What we thought would be a good chance for engagement with civil society became a great venue for multistakeholder dialogue. Veni Markovski and I attended Personal Democracy Forum 2014 (PDF) in New York last week to hear the latest on how business, civil society, governments, and users engage with their own stakeholders, seeking lessons and new contacts for ICANN. The PDF14 theme, "Save the Internet: The Internet Saves" was certainly very topical.
PDF is an annual event featuring many innovative platforms for sparking dialogue, reinventing governance and enabling civic participation. Tech businesses were there in force. In conversations with them, they explained that they are growing more and more interested in what ICANN does, and also how it does it. The organizations we met – be they for profit or not, and many individuals – ranging from students to established lawyers and CEOs, expressed their support of ICANN and confirmed they are paying close attention to its future. They also, to varying degrees, invest time and resources in broader Internet governance issues. Clearly they are seeking insights on how to hone their positions in these debates. Civil society has a key voice that corporates continue to learn from, but there is still a lot of level setting required to get everyone to an agreed factual understanding of the issues.
There were also plenty of community organizers, nonprofits and civic groups on hand. Many participate at the PDF because they share the aim of bridging the digital divide, no matter where it happens. The panelists and speakers also had a lot to say on free speech, privacy and surveillance. There was even a session at which Wikileaks' Julian Assange spoke via video about NETmundial.
Despite some sessions being promoted as covering the topic of global Internet governance, - the talks did not rise above scrutiny of the behavior of individual national governments or corporate entities. The dialogue rarely got to the big picture of how to cooperate across stakeholder and political boundaries going forward.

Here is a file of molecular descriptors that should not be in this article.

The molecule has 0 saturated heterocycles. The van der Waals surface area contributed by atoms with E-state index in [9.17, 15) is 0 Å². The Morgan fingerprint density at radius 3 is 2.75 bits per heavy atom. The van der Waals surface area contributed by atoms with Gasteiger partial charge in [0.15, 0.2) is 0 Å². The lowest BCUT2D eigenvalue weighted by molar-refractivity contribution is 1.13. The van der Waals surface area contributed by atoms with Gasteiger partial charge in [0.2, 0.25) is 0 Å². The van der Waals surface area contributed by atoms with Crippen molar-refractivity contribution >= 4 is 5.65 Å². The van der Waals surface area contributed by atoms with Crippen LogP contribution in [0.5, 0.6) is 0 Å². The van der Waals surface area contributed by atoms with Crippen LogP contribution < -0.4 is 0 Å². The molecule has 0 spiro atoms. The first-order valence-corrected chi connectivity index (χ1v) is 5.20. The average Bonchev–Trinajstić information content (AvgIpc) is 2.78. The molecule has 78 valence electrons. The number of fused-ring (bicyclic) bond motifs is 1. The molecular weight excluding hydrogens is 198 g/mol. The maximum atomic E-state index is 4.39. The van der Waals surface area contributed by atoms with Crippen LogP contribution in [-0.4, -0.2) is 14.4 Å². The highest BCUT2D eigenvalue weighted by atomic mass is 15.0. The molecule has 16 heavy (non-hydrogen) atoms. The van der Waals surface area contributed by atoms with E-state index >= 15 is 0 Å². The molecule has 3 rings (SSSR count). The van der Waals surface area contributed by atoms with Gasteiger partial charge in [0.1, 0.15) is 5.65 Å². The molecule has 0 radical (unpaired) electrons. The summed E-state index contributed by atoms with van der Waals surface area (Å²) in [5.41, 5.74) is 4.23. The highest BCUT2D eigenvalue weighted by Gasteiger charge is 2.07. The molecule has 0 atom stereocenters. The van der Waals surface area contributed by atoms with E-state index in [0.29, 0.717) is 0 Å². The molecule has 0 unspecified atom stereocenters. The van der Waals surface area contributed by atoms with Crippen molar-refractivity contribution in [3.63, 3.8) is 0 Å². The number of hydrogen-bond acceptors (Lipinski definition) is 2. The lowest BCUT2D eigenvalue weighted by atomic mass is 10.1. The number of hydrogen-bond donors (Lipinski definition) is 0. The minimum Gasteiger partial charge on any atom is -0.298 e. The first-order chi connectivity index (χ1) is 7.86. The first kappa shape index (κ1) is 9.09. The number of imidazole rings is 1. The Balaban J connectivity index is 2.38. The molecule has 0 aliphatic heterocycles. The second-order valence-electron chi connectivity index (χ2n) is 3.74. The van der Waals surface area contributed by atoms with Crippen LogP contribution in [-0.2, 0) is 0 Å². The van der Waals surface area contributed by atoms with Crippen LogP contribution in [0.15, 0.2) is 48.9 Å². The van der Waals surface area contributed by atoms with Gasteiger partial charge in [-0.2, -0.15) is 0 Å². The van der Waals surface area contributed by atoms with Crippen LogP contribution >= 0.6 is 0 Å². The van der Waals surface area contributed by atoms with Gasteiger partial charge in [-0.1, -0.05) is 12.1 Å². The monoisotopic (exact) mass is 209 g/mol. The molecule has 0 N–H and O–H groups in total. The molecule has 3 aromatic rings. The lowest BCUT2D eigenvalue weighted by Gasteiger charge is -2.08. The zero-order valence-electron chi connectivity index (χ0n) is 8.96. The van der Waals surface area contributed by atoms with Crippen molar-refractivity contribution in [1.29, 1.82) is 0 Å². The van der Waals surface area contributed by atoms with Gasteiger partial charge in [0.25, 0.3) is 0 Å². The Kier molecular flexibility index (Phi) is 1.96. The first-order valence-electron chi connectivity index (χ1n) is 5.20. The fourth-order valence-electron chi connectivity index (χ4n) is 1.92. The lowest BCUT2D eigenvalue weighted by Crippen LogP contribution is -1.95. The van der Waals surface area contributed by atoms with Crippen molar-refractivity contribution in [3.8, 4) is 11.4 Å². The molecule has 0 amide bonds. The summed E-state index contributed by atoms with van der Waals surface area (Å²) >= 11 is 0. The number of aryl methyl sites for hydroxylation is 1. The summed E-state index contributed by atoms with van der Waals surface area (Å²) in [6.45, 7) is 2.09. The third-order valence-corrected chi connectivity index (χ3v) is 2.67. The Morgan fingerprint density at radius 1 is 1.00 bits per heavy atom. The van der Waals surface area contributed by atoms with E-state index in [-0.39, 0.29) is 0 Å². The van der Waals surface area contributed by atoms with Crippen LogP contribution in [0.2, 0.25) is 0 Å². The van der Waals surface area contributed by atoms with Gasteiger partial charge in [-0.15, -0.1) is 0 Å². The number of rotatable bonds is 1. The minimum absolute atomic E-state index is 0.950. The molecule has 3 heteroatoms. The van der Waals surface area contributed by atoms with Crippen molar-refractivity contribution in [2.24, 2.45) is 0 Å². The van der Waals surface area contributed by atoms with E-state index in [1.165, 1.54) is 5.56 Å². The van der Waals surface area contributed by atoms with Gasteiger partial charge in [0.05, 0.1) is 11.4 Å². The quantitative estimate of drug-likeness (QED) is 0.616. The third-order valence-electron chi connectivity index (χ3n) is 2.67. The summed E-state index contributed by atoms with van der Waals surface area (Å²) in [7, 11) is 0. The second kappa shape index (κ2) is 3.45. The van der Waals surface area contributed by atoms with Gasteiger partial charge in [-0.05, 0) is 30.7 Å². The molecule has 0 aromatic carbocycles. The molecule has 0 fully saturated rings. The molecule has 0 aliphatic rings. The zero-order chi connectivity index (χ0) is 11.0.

Still, lots of presentations described innovative ways for group decision-making, community building, engagement and stewardship of resources. One speaker reminded us "the Internet isn't magic". What she meant was: Just because the Internet connects a lot of people doesn't mean those people are suddenly going to become active volunteers or community leaders. This is a fact of life familiar to ICANN community members engaged in outreach. The speaker's corollary observation was that there is a steady proportion of any population that gets involved as participants in policymaking and governance activities. Connecting with these individuals is the key.
Given the theme of the conference, many speakers were well known in Internet governance circles. Activist and author Rebecca McKinnon described how alliances among activists, government officials and corporations are needed to effect change. On the other hand, former ICANN board member Susan Crawford made a compelling case for when more confrontation is required.
The number of government sector attendees and speakers was up from previous years as well. They included the U.S. State Department, the City of New York, the European Parliament, and the UK Cabinet office, among others. It is interesting to see the cross-cultural learning and dialogue take place across stakeholder categories, just as it does at ICANN. And of course attendees were tweeting and blogging away on their devices in real time, a familiar feature of these conferences.
Another pleasant surprise was how many of the attendees know about ICANN and its role. One recent graduate said, "I love ICANN". - he had written his thesis on multistakeholder models of governance. It was enough to make anyone from the ICANN community optimistic about the pipeline of future stakeholders.
Christopher Mondini is Vice President, Global Stakeholder Engagement